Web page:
Famed detective Benoit Blanc travels to Greece, where tech billionaire Miles Bron has invited his friends for a getaway on his private island, but Blanc soon finds himself in the midst of another murder mystery he must solve.
After turning one of the most beloved films of the last few years into a whodunit franchise, Rian Johnson has delivered the rare movie that not only surpasses the original but elevates it and its entire genre. He also proves himself as a modern auteur, completely in control of his creative field and having built credibility and excitement based on his name alone. After reinventing the wheel when it comes to murder mysteries with Knives Out, he decides to reinvent the reinvention, with plot twists and dramatic irony where you’d least expect it — all without becoming unbelievable, overwhelming, or twisty for the sake of it. But credit must also be awarded to Daniel Craig, who, over these two films, has created a new fan favorite character who’s an absolute joy to have on screen, whether he’s actively solving the mystery or simply commenting on the absurdities he observes throughout the film. Speaking of which, is it possible to assemble an ensemble cast as talented and hysterical as in the first film? Well, the cast here rivals that in the original film and every performance is effortless. Janelle Monae proves herself a superstar in a performance too good to spoil, not to mention an extravagant performance from Kate Hudson as a celebrity model/influencer. Edward Norton does a great job as Bron, who’s a spoof of the eccentric billionaires we see today who can’t seem to stop feeding their egos and wallets such as Zuckerberg and Musk. But there really isn’t a weak link in the cast, whether it be Kathryn Hahn, Leslie Odom Jr., Jessica Henwick, Madelyn Cline, or Dave Bautista (the latter of which is absolutely perfect as a parody of today’s “alpha male” YouTubers such as Andrew Tate).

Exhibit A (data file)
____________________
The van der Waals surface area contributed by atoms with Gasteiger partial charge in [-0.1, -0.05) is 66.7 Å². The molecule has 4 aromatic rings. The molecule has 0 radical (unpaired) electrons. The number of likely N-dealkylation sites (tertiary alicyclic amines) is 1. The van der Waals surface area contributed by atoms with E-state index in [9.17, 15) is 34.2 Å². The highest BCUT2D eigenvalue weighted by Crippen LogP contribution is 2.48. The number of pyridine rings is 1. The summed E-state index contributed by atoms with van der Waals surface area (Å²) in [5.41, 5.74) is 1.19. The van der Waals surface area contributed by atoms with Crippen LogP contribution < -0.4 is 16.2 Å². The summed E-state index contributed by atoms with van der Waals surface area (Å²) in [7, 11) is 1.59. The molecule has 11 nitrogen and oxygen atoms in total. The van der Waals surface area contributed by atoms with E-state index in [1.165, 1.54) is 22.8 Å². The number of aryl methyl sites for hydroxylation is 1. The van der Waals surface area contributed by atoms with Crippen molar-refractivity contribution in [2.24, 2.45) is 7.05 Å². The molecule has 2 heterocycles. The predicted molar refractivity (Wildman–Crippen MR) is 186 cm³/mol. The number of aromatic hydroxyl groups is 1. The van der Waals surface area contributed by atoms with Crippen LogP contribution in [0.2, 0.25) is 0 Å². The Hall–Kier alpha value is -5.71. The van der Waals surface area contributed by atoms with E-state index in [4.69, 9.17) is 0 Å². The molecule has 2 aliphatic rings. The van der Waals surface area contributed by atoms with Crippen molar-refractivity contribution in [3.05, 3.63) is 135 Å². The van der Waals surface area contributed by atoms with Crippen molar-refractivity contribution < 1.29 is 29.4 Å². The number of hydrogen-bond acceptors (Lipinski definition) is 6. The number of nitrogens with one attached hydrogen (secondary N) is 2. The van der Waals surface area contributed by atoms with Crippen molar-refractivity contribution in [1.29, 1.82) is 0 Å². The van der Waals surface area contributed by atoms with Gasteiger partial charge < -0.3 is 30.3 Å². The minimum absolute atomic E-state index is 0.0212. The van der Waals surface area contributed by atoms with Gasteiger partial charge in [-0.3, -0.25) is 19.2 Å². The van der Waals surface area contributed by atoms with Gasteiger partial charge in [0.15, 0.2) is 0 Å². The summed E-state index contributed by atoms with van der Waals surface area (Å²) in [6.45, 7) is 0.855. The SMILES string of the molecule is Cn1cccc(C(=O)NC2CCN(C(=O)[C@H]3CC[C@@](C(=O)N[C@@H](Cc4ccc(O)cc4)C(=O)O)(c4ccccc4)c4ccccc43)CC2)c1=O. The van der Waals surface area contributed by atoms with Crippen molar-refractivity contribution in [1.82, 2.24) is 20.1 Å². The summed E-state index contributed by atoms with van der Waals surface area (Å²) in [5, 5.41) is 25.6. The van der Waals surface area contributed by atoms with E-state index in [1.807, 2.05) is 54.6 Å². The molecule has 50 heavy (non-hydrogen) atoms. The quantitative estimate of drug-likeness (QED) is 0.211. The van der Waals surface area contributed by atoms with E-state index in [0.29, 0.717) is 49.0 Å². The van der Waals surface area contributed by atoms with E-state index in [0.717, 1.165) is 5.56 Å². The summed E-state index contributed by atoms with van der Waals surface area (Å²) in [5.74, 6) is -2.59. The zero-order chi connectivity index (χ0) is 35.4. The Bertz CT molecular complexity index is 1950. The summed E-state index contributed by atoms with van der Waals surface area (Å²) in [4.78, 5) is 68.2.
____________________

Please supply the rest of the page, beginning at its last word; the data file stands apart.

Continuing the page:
The movie’s themes about the oddities and shadiness of the top 1% and the toxic effects of wealth networks are anything but subtle, but Rian Johnson lets us laugh at some of the characters and the parallels to today’s pop culture, creating commentary that’s as strong as in the last film, but never annoying and best of all, entertaining to reflect on. The humor comes at you from all cast members and angles, whether it be visual, lines, or moments of performance that will make you laugh out loud. The scale expands from a winter-absorbed mansion in the last movie to a gorgeous luxurious island worth billions, while Nathan Johnson’s score is commanding and memorable. Best of all, the mystery keeps you guessing, feeding you information in the order you’d never expect and not letting go of your attention throughout the entire exuberant ride. Rian Johnson’s made a mystery as grand as it is goofy, as spectacular as it as silly, and as nail-bitingly intense as it is even more stylistically satisfying than the first film. Movies like Glass Onion: A Knives Out Mystery are what sequels and the cinematic experience are just right for, especially when the mystery has evolved into a meta high-stakes extravaganza, the cast is at the top of their game, and only a director like this one could’ve done it so right — who will likely shock and please us many more times again.